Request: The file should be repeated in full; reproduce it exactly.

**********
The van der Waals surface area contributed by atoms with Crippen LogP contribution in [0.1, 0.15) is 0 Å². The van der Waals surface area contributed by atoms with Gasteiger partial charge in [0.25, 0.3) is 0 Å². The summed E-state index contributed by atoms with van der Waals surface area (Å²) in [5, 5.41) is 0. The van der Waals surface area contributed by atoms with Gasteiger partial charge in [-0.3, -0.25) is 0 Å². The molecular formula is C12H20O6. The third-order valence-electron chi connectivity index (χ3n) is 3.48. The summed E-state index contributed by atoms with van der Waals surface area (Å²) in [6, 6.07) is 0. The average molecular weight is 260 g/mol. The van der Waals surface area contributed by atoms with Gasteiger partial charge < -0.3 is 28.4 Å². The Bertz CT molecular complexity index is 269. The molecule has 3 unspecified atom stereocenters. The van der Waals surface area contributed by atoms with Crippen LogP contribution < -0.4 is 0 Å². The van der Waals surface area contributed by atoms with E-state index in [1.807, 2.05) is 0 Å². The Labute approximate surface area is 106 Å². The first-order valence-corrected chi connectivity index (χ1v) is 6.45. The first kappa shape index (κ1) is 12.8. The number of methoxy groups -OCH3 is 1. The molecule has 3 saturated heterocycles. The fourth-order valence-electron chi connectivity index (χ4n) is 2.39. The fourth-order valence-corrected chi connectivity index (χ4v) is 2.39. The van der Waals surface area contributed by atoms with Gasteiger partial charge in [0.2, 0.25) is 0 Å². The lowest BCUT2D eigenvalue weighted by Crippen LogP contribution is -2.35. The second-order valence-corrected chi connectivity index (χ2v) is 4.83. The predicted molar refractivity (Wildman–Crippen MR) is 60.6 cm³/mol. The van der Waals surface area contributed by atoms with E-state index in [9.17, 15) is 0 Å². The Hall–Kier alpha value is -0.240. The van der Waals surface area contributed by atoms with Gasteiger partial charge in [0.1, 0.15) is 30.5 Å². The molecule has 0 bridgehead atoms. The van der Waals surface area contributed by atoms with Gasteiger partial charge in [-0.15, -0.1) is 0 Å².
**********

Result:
The van der Waals surface area contributed by atoms with Crippen LogP contribution in [0.1, 0.15) is 0 Å². The van der Waals surface area contributed by atoms with Gasteiger partial charge in [0.25, 0.3) is 0 Å². The summed E-state index contributed by atoms with van der Waals surface area (Å²) in [5, 5.41) is 0. The van der Waals surface area contributed by atoms with Gasteiger partial charge in [-0.3, -0.25) is 0 Å². The molecular formula is C12H20O6. The third-order valence-electron chi connectivity index (χ3n) is 3.48. The summed E-state index contributed by atoms with van der Waals surface area (Å²) in [6, 6.07) is 0. The average molecular weight is 260 g/mol. The van der Waals surface area contributed by atoms with Gasteiger partial charge < -0.3 is 28.4 Å². The Bertz CT molecular complexity index is 269. The molecule has 3 unspecified atom stereocenters. The van der Waals surface area contributed by atoms with Crippen LogP contribution < -0.4 is 0 Å². The van der Waals surface area contributed by atoms with E-state index in [1.807, 2.05) is 0 Å². The Labute approximate surface area is 106 Å². The first-order valence-corrected chi connectivity index (χ1v) is 6.45. The first kappa shape index (κ1) is 12.8. The number of methoxy groups -OCH3 is 1. The molecule has 3 saturated heterocycles. The fourth-order valence-electron chi connectivity index (χ4n) is 2.39. The fourth-order valence-corrected chi connectivity index (χ4v) is 2.39. The van der Waals surface area contributed by atoms with Gasteiger partial charge in [0.2, 0.25) is 0 Å². The lowest BCUT2D eigenvalue weighted by Crippen LogP contribution is -2.35. The second-order valence-corrected chi connectivity index (χ2v) is 4.83. The predicted molar refractivity (Wildman–Crippen MR) is 60.6 cm³/mol. The van der Waals surface area contributed by atoms with E-state index in [9.17, 15) is 0 Å². The Hall–Kier alpha value is -0.240. The van der Waals surface area contributed by atoms with Gasteiger partial charge in [0.1, 0.15) is 30.5 Å². The molecule has 0 bridgehead atoms. The van der Waals surface area contributed by atoms with Gasteiger partial charge in [-0.15, -0.1) is 0 Å².